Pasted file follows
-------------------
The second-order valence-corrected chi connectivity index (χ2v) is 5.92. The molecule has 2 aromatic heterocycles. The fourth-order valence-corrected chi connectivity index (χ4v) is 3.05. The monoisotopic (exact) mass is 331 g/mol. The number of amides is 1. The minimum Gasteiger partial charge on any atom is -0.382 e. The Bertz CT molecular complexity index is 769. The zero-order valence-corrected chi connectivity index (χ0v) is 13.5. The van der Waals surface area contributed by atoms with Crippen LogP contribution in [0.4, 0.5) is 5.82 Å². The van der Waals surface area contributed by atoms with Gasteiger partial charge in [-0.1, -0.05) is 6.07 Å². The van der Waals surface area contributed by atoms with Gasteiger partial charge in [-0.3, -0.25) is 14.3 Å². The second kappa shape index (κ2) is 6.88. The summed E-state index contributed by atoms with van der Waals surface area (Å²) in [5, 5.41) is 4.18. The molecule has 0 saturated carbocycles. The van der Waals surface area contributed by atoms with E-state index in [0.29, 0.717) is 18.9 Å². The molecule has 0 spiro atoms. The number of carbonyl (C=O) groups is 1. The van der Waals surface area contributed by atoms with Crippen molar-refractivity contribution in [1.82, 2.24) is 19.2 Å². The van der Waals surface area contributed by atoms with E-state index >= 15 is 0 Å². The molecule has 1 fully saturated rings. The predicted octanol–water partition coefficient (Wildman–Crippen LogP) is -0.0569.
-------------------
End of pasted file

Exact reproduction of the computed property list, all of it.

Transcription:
The second-order valence-corrected chi connectivity index (χ2v) is 5.92. The molecule has 2 aromatic heterocycles. The fourth-order valence-corrected chi connectivity index (χ4v) is 3.05. The monoisotopic (exact) mass is 331 g/mol. The number of amides is 1. The minimum Gasteiger partial charge on any atom is -0.382 e. The Bertz CT molecular complexity index is 769. The zero-order valence-corrected chi connectivity index (χ0v) is 13.5. The van der Waals surface area contributed by atoms with Crippen LogP contribution in [0.4, 0.5) is 5.82 Å². The van der Waals surface area contributed by atoms with Gasteiger partial charge in [-0.1, -0.05) is 6.07 Å². The van der Waals surface area contributed by atoms with Gasteiger partial charge in [-0.3, -0.25) is 14.3 Å². The second kappa shape index (κ2) is 6.88. The summed E-state index contributed by atoms with van der Waals surface area (Å²) in [5, 5.41) is 4.18. The molecule has 0 saturated carbocycles. The van der Waals surface area contributed by atoms with E-state index in [0.29, 0.717) is 18.9 Å². The molecule has 0 spiro atoms. The number of carbonyl (C=O) groups is 1. The van der Waals surface area contributed by atoms with Crippen molar-refractivity contribution in [1.82, 2.24) is 19.2 Å². The van der Waals surface area contributed by atoms with E-state index >= 15 is 0 Å². The molecule has 1 fully saturated rings. The predicted octanol–water partition coefficient (Wildman–Crippen LogP) is -0.0569.